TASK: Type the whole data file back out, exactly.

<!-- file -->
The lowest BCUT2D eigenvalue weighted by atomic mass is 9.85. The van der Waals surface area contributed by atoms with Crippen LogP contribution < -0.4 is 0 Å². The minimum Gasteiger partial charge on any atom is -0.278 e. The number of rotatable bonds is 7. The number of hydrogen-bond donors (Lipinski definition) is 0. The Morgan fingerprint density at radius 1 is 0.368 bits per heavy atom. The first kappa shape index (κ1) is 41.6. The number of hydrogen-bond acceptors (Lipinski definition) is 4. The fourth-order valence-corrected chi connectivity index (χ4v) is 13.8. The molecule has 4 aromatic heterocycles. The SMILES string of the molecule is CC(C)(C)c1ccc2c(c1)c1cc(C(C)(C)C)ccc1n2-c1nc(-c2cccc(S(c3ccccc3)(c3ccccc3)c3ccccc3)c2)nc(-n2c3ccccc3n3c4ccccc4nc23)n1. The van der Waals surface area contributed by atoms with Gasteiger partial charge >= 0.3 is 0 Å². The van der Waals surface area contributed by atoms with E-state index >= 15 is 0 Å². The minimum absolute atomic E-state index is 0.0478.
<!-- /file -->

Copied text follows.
The lowest BCUT2D eigenvalue weighted by atomic mass is 9.85. The van der Waals surface area contributed by atoms with Crippen LogP contribution < -0.4 is 0 Å². The minimum Gasteiger partial charge on any atom is -0.278 e. The number of rotatable bonds is 7. The number of hydrogen-bond donors (Lipinski definition) is 0. The Morgan fingerprint density at radius 1 is 0.368 bits per heavy atom. The first kappa shape index (κ1) is 41.6. The number of hydrogen-bond acceptors (Lipinski definition) is 4. The fourth-order valence-corrected chi connectivity index (χ4v) is 13.8. The molecule has 4 aromatic heterocycles. The SMILES string of the molecule is CC(C)(C)c1ccc2c(c1)c1cc(C(C)(C)C)ccc1n2-c1nc(-c2cccc(S(c3ccccc3)(c3ccccc3)c3ccccc3)c2)nc(-n2c3ccccc3n3c4ccccc4nc23)n1. The van der Waals surface area contributed by atoms with Gasteiger partial charge >= 0.3 is 0 Å². The van der Waals surface area contributed by atoms with E-state index >= 15 is 0 Å². The minimum absolute atomic E-state index is 0.0478.